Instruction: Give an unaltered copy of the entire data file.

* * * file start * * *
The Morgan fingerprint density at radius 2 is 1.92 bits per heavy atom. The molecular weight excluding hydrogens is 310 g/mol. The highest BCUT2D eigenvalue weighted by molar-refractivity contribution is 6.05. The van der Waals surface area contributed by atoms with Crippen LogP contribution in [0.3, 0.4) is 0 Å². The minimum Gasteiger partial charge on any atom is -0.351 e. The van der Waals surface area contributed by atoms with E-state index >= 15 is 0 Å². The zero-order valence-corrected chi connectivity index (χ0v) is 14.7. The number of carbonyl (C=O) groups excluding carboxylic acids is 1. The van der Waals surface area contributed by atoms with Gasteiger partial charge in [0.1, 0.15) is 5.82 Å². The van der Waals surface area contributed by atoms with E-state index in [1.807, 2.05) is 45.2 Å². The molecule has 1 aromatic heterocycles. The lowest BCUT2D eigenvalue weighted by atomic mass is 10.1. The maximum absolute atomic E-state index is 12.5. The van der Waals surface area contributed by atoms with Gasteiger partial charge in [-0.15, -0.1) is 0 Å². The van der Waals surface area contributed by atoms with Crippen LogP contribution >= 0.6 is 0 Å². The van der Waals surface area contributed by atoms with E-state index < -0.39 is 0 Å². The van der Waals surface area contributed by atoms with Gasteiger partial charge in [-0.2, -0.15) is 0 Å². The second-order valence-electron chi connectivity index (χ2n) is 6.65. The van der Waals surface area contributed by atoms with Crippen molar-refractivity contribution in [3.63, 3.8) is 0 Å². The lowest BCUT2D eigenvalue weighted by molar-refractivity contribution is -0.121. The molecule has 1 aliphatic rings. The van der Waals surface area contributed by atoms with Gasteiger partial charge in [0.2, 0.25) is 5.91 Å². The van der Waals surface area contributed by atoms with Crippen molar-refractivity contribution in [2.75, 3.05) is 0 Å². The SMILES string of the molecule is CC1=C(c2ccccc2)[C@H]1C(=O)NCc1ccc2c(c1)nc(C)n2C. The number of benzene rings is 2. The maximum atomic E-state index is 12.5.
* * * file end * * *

The Morgan fingerprint density at radius 2 is 1.92 bits per heavy atom. The molecular weight excluding hydrogens is 310 g/mol. The highest BCUT2D eigenvalue weighted by molar-refractivity contribution is 6.05. The van der Waals surface area contributed by atoms with Crippen LogP contribution in [0.3, 0.4) is 0 Å². The minimum Gasteiger partial charge on any atom is -0.351 e. The van der Waals surface area contributed by atoms with E-state index >= 15 is 0 Å². The zero-order valence-corrected chi connectivity index (χ0v) is 14.7. The number of carbonyl (C=O) groups excluding carboxylic acids is 1. The van der Waals surface area contributed by atoms with Gasteiger partial charge in [0.1, 0.15) is 5.82 Å². The van der Waals surface area contributed by atoms with E-state index in [1.807, 2.05) is 45.2 Å². The molecule has 1 aromatic heterocycles. The lowest BCUT2D eigenvalue weighted by atomic mass is 10.1. The maximum absolute atomic E-state index is 12.5. The van der Waals surface area contributed by atoms with Gasteiger partial charge in [-0.15, -0.1) is 0 Å². The van der Waals surface area contributed by atoms with Crippen LogP contribution >= 0.6 is 0 Å². The van der Waals surface area contributed by atoms with E-state index < -0.39 is 0 Å². The van der Waals surface area contributed by atoms with Gasteiger partial charge in [-0.2, -0.15) is 0 Å². The second-order valence-electron chi connectivity index (χ2n) is 6.65. The van der Waals surface area contributed by atoms with Crippen molar-refractivity contribution in [3.63, 3.8) is 0 Å². The lowest BCUT2D eigenvalue weighted by molar-refractivity contribution is -0.121. The molecule has 1 aliphatic rings. The van der Waals surface area contributed by atoms with Gasteiger partial charge in [0.2, 0.25) is 5.91 Å². The van der Waals surface area contributed by atoms with Crippen molar-refractivity contribution in [2.75, 3.05) is 0 Å². The SMILES string of the molecule is CC1=C(c2ccccc2)[C@H]1C(=O)NCc1ccc2c(c1)nc(C)n2C. The number of benzene rings is 2. The maximum atomic E-state index is 12.5.